San Felipe, Baja, Mexico

The sun is visually, although subtly, variable depending upon the time of day. It may be yellow during midday, but it gradually changes its color as sunset approaches. This is caused by the effects of scattered light. When sunlight comes into contact with something, even atomic particles in the atmosphere, it is either absorbed or reflected. The things we see around us gain their colors from the part of the spectrum reflected (or transmitted if the object is transparent). A red apple absorbs most of the light that hits it, except for the red part of the spectrum, which it reflects back to our eyes.

Sunset from Shadetree Computer Services
Rare sunset from deck of Shadetree Computer Services

Because the atmosphere consists, for the most part, of nitrogen and oxygen atoms, which share a talent for scattering higher frequency violet light, they reflect that part of the light spectrum. Our eyes are more sensitive to blue rather than violet light, so we see the sky as blue. The lower frequency rays, red, orange and yellow, are not scattered and reach our eyes more or less without interruption. The lower frequencies, including yellow, are received from the sun this way. And because the sun produces strong yellow light frequencies, we see it as yellow during the part of day when its light comes to us most directly.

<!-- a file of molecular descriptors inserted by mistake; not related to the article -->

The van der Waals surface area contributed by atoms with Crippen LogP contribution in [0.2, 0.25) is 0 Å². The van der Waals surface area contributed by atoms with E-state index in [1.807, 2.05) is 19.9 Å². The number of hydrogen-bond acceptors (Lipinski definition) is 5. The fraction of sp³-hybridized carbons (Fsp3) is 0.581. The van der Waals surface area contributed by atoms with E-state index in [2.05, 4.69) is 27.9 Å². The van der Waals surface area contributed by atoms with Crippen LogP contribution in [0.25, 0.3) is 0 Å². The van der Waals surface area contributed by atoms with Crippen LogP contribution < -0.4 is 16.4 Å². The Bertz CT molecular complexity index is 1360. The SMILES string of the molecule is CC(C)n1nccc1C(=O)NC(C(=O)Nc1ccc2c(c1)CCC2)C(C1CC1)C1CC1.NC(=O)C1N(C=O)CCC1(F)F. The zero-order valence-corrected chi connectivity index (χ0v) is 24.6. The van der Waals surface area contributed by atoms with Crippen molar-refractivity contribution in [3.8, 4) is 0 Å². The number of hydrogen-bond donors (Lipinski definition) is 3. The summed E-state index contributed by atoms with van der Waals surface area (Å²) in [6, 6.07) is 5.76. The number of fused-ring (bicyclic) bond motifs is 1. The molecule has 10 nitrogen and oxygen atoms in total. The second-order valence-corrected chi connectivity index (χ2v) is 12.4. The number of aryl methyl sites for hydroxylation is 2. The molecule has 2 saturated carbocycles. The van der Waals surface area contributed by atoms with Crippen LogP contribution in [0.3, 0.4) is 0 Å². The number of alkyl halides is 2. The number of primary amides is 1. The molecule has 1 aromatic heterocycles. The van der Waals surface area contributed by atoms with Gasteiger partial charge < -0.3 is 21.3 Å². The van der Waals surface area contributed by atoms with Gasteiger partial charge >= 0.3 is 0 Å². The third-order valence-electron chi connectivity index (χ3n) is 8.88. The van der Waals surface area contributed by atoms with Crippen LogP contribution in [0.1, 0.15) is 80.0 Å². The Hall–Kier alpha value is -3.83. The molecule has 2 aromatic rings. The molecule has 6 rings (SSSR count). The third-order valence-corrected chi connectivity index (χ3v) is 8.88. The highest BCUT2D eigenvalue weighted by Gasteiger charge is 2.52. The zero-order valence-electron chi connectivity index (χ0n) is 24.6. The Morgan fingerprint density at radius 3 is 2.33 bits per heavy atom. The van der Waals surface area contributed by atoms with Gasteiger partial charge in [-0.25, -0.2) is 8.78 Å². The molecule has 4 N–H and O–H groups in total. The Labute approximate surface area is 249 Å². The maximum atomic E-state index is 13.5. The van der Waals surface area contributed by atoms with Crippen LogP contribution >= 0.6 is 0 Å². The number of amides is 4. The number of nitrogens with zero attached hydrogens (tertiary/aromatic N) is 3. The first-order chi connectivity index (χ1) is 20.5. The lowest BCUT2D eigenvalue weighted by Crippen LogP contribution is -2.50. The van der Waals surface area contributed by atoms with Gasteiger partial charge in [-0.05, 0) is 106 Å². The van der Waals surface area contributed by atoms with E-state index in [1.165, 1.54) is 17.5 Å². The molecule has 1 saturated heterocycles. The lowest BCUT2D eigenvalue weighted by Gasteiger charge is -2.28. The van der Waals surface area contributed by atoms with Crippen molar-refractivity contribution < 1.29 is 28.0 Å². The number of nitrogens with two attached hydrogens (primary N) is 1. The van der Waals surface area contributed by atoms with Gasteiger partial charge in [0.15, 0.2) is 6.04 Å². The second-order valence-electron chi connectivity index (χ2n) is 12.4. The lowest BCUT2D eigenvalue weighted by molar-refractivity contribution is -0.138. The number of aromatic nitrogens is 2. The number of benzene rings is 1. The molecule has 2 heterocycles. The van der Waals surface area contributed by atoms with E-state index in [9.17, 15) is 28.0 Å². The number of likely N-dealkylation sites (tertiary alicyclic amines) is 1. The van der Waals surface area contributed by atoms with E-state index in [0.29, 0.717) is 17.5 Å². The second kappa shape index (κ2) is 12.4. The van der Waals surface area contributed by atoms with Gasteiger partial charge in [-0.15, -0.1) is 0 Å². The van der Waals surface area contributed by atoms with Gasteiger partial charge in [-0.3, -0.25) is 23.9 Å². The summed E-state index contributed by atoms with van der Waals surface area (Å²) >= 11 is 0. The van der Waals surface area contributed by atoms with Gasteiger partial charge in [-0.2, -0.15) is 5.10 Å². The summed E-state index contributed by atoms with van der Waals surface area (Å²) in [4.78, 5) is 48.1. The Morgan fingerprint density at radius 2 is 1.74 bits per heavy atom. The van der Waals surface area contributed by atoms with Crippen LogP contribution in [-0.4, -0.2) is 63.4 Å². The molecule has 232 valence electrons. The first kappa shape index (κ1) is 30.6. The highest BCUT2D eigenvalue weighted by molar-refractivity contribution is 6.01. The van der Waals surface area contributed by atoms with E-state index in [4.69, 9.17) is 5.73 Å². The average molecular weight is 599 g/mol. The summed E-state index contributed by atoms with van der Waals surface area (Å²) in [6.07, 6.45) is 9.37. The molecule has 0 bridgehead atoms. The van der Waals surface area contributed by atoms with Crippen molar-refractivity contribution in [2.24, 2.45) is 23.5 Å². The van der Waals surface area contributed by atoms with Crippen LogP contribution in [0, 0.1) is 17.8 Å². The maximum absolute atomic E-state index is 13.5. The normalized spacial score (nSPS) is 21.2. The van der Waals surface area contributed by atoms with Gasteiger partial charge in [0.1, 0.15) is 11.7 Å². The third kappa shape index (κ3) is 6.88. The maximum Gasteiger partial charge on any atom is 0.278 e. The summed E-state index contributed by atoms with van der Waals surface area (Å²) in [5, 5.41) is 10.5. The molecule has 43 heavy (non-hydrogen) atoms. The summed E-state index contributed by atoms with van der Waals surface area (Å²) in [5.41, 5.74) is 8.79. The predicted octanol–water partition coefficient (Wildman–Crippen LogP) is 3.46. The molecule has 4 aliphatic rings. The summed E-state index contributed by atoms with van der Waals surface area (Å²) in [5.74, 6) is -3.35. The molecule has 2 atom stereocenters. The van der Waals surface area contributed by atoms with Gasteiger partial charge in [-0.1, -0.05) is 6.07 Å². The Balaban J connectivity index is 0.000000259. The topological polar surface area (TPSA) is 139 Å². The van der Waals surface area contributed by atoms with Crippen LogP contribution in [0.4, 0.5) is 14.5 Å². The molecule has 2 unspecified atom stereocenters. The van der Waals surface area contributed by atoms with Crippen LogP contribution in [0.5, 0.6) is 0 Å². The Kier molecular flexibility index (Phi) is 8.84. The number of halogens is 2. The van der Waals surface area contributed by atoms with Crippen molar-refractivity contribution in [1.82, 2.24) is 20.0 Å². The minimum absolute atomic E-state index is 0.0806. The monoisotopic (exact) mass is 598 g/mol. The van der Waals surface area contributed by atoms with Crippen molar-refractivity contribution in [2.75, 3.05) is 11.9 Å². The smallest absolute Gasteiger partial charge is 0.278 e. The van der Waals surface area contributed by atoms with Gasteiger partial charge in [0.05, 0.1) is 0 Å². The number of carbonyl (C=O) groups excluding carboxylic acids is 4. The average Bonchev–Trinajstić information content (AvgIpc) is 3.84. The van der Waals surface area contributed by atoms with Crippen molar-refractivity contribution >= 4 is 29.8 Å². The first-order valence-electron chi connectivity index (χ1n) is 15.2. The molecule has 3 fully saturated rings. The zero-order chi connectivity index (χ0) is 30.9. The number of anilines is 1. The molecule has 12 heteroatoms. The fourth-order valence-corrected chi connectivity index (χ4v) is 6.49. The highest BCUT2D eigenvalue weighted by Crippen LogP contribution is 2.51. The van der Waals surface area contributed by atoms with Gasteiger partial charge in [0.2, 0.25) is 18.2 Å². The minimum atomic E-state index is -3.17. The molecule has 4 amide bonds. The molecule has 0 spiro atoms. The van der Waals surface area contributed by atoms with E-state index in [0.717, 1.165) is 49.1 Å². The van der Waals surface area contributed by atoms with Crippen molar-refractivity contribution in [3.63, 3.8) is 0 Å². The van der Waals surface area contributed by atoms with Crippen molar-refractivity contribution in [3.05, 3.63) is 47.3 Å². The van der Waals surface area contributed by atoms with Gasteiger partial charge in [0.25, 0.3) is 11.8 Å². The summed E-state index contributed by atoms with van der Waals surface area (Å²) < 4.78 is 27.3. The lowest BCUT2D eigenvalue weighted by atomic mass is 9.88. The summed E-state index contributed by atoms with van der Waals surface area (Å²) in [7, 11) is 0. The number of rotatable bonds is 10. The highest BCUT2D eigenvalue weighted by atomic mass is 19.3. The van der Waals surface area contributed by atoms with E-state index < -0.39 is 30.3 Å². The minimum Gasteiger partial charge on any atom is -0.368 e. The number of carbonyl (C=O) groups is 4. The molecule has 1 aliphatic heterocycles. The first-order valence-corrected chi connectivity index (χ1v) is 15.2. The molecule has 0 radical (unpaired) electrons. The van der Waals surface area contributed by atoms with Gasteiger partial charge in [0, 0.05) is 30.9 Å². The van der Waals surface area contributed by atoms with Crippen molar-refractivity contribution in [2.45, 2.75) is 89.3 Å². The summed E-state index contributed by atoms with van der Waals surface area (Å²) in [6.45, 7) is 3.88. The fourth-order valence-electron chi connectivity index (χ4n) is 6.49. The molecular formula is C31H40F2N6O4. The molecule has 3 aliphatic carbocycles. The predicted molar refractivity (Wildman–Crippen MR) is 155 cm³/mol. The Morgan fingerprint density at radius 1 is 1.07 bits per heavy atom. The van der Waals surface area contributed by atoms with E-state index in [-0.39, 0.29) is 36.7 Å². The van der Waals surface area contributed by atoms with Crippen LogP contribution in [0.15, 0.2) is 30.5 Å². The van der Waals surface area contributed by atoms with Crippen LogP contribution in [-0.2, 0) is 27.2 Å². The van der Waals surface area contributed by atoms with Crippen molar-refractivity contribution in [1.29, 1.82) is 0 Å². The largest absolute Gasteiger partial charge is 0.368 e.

When the sun is closest to perpendicular to the earth's surface, its light travels the shortest distance through the atmosphere. But as the sun approaches the horizon line, sunlight must travel a greater distance through the atmosphere to reach our eyes. As the distance increases in length, the full spectrum encounters more and more atmospheric particles. This results in the scattering of greater amounts of yellow light. During sunset hours, the light reaching our eyes tends to be more loaded with red and orange frequencies of light. This is why sunsets have a reddish-orange hue. The effect of a sunset becomes visually more impressive if the atmosphere contains greater amounts of particles. The presence of sulfur aerosols (an industrial pollutant) in the air contributes to some magnificent sunsets. Here in the Baja, particles from dust kicked up by wind, which can contain any number of chemical particulants, can cause some truly beautiful sunsets. But these are more rare than spectacular sunrises. This is because there is less of an opportunity for the atmosphere to inhale large amounts of particles and pollutants to the west of the Baja. The peninsula is narrow and rubs up against the vast expanse of the Pacific Ocean. But across the Sea of Cortez, to the east, is mainland Mexico, which has plenty to offer the atmosphere in its quest for the Perfect Sunrise.